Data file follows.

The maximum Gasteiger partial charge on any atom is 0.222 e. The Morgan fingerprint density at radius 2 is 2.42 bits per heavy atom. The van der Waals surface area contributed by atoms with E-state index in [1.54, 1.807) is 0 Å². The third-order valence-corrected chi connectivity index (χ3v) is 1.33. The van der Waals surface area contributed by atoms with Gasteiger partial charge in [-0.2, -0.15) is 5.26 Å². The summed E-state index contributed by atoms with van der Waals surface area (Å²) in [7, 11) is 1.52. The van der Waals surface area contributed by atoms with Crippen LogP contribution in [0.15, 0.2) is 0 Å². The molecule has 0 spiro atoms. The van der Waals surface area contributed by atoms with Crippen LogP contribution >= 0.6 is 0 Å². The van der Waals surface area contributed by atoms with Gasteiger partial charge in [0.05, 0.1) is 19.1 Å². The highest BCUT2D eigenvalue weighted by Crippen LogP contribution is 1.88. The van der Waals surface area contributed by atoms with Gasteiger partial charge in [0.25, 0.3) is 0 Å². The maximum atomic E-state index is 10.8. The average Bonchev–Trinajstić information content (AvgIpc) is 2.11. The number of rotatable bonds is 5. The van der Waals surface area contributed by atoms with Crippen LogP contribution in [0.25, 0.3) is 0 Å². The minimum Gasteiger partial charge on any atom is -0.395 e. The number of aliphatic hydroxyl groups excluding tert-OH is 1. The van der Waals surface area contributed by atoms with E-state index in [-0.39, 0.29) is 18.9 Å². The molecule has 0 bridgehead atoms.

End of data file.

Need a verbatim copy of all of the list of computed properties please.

The maximum Gasteiger partial charge on any atom is 0.222 e. The Morgan fingerprint density at radius 2 is 2.42 bits per heavy atom. The van der Waals surface area contributed by atoms with E-state index in [1.54, 1.807) is 0 Å². The third-order valence-corrected chi connectivity index (χ3v) is 1.33. The van der Waals surface area contributed by atoms with Gasteiger partial charge in [-0.2, -0.15) is 5.26 Å². The summed E-state index contributed by atoms with van der Waals surface area (Å²) in [7, 11) is 1.52. The van der Waals surface area contributed by atoms with Crippen LogP contribution in [0.15, 0.2) is 0 Å². The molecule has 0 spiro atoms. The van der Waals surface area contributed by atoms with Crippen LogP contribution >= 0.6 is 0 Å². The van der Waals surface area contributed by atoms with Gasteiger partial charge in [0.05, 0.1) is 19.1 Å². The highest BCUT2D eigenvalue weighted by Crippen LogP contribution is 1.88. The van der Waals surface area contributed by atoms with Gasteiger partial charge in [0.25, 0.3) is 0 Å². The maximum atomic E-state index is 10.8. The average Bonchev–Trinajstić information content (AvgIpc) is 2.11. The number of rotatable bonds is 5. The van der Waals surface area contributed by atoms with Crippen LogP contribution in [0.25, 0.3) is 0 Å². The minimum Gasteiger partial charge on any atom is -0.395 e. The number of aliphatic hydroxyl groups excluding tert-OH is 1. The van der Waals surface area contributed by atoms with E-state index in [-0.39, 0.29) is 18.9 Å². The molecule has 0 bridgehead atoms.